Apple makes it a tradition to make the iPhone thinner and thinner, even if it means that “excess” ports must be sacrificed. One of the latest rumors that is circulating through the Internet is that iPhone has become a truly “wireless” device. Apple is planning on removing the charging port and replacing it with a new wireless charging system. Ming-Chi Kuo, a financial analyst known for his highly accurate Apple predictions, asserted that the next iPhone will include wireless charging. This assertion is supported by the fact that Apple joined the Wireless Power Consortium (WPC), which promotes the Qi magnetic resonance charging specification, in January.
Although many consider Apple to be “late” to the newest technology, allowing others to introduce new technology to the mainstream market, before introducing its own versions. Apple has a history of changing user behavior through user interfaces, signifying that even if Apple is late, its influence stretches beyond the realm of other similar corporations. Because of this fact, Apple may be missing wireless charging completely on the next iPhone, according to Rob Rueckert, the managing director at Sorenson Capital, a private equity and venture capital firm.
In a similar scenario, Apple forced users to abandon the headphone jack and adopt the wireless “Airpods” with the latest iPhone 7 and 7 plus models. This raises one of the main fears of consumers: “If you buy an iPhone 8, or whatever future versions they have, are they going to take it to the point where they only allow wireless charging?” Despite the fears, Apple is most likely going to keep a hardwired charging cord as the WPC’s version of magnetic resonance wireless charging requires the mobile device to be connected directly to the wireless charging pad.
Many consumers are suggesting that both wireless charging pads and charging ports be included in the new iPhone to increase overall functionality. But the main problem with this is that the consumer is essentially paying for a separate wireless charging pad even though the device comes with a built-in charging port that will require a wire be plugged into a wall outlet regardless. Furthermore, adding wireless charging would ultimately go against Apple’s principle of thinner and faster because a copper receiving coil, which would take up valuable space inside the iPhone, is required for wireless charging. Rueckert assured consumers that if Apple was to introduce wireless charging in the next iPhone, it would go all in and not include the traditional charging port that came with every stock device. He goes further on saying that Apple has done a similar thing in the past with the removal of the headphone jack. Many consumers still preferred the iPhone without one of its key components as Apple is a very large corporation with a very loyal following.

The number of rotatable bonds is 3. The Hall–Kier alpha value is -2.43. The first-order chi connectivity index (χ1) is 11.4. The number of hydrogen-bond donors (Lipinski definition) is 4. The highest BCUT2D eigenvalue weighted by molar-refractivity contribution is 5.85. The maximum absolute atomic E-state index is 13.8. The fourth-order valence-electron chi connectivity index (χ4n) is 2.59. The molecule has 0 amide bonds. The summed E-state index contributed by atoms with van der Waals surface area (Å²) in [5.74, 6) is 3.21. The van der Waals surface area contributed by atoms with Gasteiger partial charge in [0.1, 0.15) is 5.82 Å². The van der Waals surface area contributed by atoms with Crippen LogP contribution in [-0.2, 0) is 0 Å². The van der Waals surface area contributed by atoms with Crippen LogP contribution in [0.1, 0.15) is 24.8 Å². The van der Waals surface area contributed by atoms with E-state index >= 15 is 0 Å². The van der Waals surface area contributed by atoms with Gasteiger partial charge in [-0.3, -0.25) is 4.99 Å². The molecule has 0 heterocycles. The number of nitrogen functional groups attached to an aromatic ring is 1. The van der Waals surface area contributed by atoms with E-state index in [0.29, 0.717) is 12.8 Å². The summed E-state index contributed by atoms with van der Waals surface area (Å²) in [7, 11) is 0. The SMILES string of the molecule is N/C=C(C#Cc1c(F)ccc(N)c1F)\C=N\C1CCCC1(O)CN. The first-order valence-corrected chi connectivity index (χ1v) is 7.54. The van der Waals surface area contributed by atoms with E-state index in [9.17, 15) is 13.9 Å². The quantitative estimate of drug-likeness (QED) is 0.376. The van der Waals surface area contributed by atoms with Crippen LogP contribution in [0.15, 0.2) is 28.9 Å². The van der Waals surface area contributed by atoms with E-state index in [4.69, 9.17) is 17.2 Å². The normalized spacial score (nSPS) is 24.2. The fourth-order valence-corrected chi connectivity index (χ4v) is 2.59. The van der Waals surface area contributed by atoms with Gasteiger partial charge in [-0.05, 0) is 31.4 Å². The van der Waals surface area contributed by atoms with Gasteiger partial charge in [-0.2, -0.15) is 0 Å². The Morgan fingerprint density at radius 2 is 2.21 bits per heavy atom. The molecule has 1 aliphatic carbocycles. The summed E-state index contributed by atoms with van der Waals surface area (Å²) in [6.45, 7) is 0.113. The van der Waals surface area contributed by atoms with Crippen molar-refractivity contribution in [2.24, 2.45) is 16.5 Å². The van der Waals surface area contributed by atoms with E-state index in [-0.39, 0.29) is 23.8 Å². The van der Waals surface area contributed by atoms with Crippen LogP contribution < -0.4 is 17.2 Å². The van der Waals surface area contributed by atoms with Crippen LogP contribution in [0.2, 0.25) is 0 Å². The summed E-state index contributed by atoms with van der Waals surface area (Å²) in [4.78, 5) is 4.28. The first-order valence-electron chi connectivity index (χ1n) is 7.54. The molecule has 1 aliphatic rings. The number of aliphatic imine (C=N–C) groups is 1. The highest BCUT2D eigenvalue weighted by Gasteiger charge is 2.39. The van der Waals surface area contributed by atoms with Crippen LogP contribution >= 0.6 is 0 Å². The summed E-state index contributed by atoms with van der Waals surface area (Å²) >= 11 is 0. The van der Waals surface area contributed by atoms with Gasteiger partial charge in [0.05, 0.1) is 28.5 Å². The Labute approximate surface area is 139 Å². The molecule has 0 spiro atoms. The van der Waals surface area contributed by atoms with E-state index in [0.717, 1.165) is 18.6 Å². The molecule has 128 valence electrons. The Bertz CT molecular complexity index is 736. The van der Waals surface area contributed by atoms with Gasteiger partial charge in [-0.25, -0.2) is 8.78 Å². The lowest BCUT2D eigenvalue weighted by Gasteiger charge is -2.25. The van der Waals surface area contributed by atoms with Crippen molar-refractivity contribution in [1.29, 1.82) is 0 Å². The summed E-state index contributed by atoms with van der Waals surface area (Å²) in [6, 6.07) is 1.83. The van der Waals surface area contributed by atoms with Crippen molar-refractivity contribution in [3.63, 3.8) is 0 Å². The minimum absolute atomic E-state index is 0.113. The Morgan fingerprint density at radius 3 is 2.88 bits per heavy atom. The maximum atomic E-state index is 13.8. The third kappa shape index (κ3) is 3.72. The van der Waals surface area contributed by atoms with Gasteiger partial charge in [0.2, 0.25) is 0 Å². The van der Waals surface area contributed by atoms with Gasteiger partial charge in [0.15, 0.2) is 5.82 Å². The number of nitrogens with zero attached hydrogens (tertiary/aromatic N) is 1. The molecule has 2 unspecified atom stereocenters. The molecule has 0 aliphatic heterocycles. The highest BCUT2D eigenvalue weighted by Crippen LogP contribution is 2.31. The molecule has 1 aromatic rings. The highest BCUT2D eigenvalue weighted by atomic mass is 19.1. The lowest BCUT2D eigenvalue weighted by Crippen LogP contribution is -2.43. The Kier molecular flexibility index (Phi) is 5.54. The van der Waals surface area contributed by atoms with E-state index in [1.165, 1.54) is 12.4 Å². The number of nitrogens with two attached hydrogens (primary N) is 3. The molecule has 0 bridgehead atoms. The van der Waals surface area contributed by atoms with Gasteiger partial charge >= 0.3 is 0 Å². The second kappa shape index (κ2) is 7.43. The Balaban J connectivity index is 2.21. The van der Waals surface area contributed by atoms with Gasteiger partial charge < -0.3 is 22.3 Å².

Overall, there are three types of wireless charging technologies that are gaining popularity rapidly, including “charging pads that typically use magnetic inductive or resonance technology, which Samsung has adopted in its devices, charging bowls or through surface type chargers, which can charge from a few centimeters away and also use magnetic resonance charging technology, and WiFi-like wireless charging, which is typically known as uncoupled.” David Green, a research manager for the Wireless Power & Smart Utilities Infrastructure Group at IHS, has stated that systems being demonstrated by large companies like Energous and Ossia use Wi-Fi-like charging. The availability of a truly wireless charging experience, where a person could charge their devices from over 10 feet away from the charging pad, will be improbable in the near future. But these major companies have demonstrated wireless charging beyond 15 feet. The actual functionality of these chargers involves sending radio frequency signals that can be received by enabled mobile devices, effectively allowing a wireless charging experience. Whether or not Apple has access to this technology and chooses to implement is currently unknown, but may be an important aspect that Apple may apply in the future.
Featured Image via Pixabay